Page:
The chosen approach of deriving methods from the analysis of 2D turbulence is justified by the fact that results coming from recent experimental studies of shallow-water turbulence suggest that such turbulence, generated in shallow jets [23], wakes [24] and mixing layers [25], is characterized by spectral properties typical of 2D turbulence. In this respect it is also auspicable to model the transport properties of shallow-water macrovortices in analogy to those due to coherent barotropic vortices of 2D turbulence. [26]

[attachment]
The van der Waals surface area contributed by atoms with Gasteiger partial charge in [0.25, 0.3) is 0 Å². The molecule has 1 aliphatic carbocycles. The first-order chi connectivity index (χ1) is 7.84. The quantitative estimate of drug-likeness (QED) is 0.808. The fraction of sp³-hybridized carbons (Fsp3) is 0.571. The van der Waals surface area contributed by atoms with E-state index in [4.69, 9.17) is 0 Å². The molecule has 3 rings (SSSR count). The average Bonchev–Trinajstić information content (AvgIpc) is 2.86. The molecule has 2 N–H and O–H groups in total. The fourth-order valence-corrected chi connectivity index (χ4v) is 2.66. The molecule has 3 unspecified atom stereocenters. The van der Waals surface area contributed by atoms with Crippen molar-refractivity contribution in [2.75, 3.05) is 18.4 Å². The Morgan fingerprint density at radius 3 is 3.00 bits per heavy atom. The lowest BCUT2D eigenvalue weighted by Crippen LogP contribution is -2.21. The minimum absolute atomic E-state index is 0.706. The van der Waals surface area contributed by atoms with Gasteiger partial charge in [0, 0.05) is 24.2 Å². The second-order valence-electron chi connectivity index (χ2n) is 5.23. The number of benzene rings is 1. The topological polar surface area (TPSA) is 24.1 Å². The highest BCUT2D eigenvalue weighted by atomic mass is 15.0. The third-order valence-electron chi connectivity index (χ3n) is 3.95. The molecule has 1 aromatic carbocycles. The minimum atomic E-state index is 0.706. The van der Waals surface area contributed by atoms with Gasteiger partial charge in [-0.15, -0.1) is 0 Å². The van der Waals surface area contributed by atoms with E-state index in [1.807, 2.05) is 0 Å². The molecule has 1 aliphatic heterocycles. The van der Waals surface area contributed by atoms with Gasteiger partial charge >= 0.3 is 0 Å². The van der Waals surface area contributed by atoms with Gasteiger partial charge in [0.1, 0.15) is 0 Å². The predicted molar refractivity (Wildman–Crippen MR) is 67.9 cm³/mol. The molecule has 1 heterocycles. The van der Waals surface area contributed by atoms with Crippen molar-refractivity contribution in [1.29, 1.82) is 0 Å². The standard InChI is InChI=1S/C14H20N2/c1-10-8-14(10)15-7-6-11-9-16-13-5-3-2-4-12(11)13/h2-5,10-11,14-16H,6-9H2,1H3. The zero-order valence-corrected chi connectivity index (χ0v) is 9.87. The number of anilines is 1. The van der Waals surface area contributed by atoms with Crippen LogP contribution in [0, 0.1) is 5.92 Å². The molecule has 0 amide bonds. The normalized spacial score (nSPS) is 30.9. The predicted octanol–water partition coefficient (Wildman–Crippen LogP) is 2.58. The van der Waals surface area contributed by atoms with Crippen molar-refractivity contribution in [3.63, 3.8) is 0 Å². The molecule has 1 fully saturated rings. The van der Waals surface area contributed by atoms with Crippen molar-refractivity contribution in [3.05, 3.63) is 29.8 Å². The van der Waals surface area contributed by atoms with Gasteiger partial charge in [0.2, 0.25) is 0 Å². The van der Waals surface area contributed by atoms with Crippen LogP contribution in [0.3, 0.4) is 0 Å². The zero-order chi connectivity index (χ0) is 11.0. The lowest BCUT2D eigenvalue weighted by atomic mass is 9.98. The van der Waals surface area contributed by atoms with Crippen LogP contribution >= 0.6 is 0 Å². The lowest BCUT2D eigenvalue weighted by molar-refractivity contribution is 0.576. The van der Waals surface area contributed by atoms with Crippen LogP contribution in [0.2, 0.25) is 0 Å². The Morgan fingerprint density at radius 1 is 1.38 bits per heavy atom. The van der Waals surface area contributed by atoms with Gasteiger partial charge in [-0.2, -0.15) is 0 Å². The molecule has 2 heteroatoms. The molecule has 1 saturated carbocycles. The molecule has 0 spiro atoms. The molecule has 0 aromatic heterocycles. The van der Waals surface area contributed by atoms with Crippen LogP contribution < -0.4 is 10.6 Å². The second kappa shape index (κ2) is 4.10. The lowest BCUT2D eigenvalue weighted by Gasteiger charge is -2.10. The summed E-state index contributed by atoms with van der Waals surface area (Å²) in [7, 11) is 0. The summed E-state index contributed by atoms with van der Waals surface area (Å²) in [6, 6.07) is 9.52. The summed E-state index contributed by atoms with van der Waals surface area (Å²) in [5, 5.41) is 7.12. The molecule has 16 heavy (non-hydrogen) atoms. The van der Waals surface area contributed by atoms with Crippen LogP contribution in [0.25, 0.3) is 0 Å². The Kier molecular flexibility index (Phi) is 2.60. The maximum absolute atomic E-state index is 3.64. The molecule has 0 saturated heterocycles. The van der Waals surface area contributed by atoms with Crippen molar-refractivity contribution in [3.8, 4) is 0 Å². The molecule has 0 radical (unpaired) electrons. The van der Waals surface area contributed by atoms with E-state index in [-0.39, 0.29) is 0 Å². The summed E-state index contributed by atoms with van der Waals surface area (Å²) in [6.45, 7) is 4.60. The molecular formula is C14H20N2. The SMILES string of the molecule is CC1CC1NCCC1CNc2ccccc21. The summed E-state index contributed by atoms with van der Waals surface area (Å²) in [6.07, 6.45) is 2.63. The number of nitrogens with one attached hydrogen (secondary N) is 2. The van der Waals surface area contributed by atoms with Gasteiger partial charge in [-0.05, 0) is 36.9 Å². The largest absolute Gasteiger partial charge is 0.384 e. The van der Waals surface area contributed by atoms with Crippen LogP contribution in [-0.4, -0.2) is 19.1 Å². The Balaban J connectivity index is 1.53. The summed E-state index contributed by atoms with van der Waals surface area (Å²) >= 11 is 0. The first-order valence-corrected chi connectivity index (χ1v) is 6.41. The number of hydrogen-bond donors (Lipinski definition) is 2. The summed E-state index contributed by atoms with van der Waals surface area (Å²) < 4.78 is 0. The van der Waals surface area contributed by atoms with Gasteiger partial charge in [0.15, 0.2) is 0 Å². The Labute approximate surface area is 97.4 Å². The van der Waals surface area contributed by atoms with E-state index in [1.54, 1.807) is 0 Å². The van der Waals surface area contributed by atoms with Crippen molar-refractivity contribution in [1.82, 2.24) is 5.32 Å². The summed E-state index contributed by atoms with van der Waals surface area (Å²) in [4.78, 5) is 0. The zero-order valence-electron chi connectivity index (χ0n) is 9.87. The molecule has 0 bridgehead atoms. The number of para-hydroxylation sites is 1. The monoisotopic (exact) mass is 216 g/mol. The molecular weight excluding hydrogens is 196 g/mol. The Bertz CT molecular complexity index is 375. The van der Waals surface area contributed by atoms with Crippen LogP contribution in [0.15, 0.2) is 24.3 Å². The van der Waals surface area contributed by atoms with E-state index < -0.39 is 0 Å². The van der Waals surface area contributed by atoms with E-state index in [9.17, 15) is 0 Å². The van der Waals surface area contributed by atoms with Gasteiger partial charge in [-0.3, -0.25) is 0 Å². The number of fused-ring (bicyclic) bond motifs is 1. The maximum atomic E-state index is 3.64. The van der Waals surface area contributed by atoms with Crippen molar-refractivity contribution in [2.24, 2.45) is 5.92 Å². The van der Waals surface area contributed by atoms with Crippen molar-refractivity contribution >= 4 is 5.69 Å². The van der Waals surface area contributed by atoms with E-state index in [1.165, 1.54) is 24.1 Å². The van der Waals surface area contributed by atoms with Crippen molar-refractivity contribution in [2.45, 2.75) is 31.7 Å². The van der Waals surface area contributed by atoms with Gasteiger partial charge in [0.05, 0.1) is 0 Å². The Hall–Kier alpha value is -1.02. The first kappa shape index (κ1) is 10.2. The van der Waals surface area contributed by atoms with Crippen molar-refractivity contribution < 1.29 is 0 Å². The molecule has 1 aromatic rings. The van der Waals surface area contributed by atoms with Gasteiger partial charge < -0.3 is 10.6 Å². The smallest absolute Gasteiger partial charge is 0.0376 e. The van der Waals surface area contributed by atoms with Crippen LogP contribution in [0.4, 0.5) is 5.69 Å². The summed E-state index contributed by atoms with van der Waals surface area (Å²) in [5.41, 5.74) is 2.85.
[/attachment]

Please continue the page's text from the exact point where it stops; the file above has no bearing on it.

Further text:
In a 2D turbulent flow characterized by large-scale coherent structures the evolution of tracers and the flow dynamics are so intimately connected that knowledge of the former (e.g. diffusivity) may give a predictive key for the latter (e.g. energy spectrum), and vice versa. This approach, has been employed to investigate atmospheric [27] [28] and oceanic [29] [30] flows and is now becoming of interest for nearshore dynamics. [31] This is also connected with the recent developments made in the monitoring of coastal waters by means of video techniques.[32] With such equipment floats/dye released near the shore can be monitored for times/area large enough to provide the fundamental data for any dispersion analysis. For example, the recent work of Takewaka et al. (2003[22]) shows how it is possible to apply the mentioned approach to compute dispersive parameters of dye patches released near the breaking region. In this perspective, and with the aim of using information coming from prototype-scale and laboratory-scale experiments, we attempt at creating a theoretical framework useful for the interpretation of statistics of passive tracers released in coastal areas.